Settling into a real BMW M2 on a real track, while being projected on a virtual circuit using a virtual reality headset. This is the experience imagined by BMW, as strange as it is fun.
On paper, the experience offered by BMW is confusing. Why immerse journalists in virtual reality, when driving a BMW M2 on a track is already a great experience? On Numerama, we decided to play the game. Sitting behind the wheel of a BMW M2 with a virtual reality headsetthe on the eyes, we left to burn gum on a circuit, without access to our true vision. We were skeptical before trying, but in the end we quickly got caught up in the game.
To make the immersion more real, BMW relies on the mixed reality (a technology that allows you to see the real world thanks to cameras around the helmet). The CEO of BMW’s M sports branch, Frank van Meel, seems convinced by this technology: ” Anyone wondering what virtual experiences in the automotive industry might look like in the future: here is the answer. People need to be able to experience this new sensation – and with ///M Mixed Reality we offer them a suitable solution for this. »
But what BMW got us into…
It probably wouldn’t occur to you to get behind the wheel of a sports car with a blindfold on. Yet that’s sort of what BMW asked us to do with its virtual reality headset and its BMW M2, a car I’d never driven before. We reassure you, the section of an old airstrip, which was used for the experiment, had no traps. But, psychologically, you had to have confidence. To accompany us in this mixed reality experience, we had an instructor in the passenger seat who, for everyone’s safety, still had brake controls, just in case.
So much for this quick presentation, here we are now on board the new BMW M2. After buckling the harness and engaging the vehicle’s “Drive” mode, we put the helmet on our head. Once ready to start, the headset turns on, and mixed reality takes over. We see at the start the track as it is in reality. The instructor guides us to go to a specific point of the circuit where we stop. At this point, the virtual circuit setting is launched (so we go into virtual reality). You are no longer on a BMW test track in the suburbs of Munich, but in a virtual world halfway between a simplistic circuit of Mario Kart and the more futuristic side of a cult game like Wipeout 2097 on PS1. Of course, the roads are the same, there is no virtual wall in the middle of the void.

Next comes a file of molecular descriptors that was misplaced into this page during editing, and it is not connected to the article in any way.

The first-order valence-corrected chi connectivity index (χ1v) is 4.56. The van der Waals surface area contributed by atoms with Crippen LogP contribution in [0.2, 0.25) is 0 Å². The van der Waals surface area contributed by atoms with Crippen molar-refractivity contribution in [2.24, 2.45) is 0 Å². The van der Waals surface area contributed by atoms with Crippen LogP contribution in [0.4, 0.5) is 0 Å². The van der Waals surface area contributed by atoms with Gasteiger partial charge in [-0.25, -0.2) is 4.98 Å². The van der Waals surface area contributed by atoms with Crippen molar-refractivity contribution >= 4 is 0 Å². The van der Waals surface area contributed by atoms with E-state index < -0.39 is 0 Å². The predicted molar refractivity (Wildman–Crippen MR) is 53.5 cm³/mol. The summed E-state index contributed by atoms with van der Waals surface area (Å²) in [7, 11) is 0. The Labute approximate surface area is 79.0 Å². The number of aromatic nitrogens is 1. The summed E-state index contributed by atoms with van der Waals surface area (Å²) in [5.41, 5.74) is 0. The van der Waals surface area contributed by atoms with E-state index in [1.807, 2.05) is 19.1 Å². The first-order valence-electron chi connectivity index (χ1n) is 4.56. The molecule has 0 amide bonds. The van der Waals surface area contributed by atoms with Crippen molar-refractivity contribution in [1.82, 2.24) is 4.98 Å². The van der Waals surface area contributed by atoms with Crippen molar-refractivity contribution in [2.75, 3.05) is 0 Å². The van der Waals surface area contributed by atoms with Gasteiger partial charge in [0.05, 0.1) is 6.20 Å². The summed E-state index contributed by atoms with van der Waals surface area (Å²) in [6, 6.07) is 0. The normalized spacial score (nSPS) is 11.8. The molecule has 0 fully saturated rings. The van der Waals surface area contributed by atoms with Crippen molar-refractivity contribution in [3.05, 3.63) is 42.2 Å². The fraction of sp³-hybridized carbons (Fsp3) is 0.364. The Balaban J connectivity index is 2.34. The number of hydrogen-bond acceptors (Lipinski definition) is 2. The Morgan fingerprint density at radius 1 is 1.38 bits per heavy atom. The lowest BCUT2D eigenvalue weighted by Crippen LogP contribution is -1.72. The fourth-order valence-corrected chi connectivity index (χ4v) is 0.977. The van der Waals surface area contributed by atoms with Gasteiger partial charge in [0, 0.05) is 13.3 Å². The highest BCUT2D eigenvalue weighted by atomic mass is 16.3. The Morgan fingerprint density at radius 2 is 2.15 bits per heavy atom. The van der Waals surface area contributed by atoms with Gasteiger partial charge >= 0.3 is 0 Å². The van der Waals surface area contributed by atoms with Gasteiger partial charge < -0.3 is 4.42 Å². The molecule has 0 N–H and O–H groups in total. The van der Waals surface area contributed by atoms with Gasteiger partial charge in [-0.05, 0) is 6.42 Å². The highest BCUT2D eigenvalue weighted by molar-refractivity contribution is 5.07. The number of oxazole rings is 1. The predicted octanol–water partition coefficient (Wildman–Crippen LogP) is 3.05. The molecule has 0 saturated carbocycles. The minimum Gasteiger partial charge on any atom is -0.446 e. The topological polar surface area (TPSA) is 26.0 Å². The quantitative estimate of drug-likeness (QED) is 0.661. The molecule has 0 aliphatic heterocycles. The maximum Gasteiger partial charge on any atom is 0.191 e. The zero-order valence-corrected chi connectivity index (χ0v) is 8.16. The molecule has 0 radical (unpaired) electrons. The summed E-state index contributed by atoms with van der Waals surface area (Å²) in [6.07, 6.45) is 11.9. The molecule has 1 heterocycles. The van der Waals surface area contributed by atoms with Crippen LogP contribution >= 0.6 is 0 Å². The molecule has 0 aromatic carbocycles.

A truly confusing feeling
On the virtual circuit, the challenge is of course to complete the lap as quickly as possible, while collecting as many coins as possible on the course, and avoiding the “gates” which remove points. Even if the game is virtual, to succeed in having a good score, it is better to know how to take trajectories, as on a real circuit. This is what the instructor pointed out to us when he asked if we had ever driven on the circuit, emphasizing our good driving reflexes. This is indeed the case (but I assure you, I do not take myself for a pilot). Taking the right trajectories at the wheel of a real car seems easier than in a video game, where the benchmarks are quickly distorted.
The first lap is quite slow, then finally the pace increases on the following laps. Each braking error or excessive acceleration, which causes the BMW to slip, wastes time, just like in a real race. Once the last lap record is beaten in 37 seconds, it’s already the end, we could still ask for a little more.
If gaming with a virtual reality headset makes you sick, this Mixed Reality experience from BMW might bring you back to the virtual environment. The brain and the inner ear seem much less reluctant to play, since the sensations in the body are real. In any case, our trial did not lead us to return our breakfast (and that was already a feat in itself).
The physical sensations of driving are there. Our game was spiced up by the arrival of the rain. If virtually the circuit was visibly dry, the BMW M2 moved on a really wet track, which earned some surprises in braking and acceleration. A small point to improve on the next version of the game, to make the immersion even better.
Even if we do not see very concrete outlets for this experience (except in the context of entertainment), we will at least have had a good time between the real and virtual world at the wheel of this BMW M2.
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I drove a BMW with a virtual reality helmet on my head
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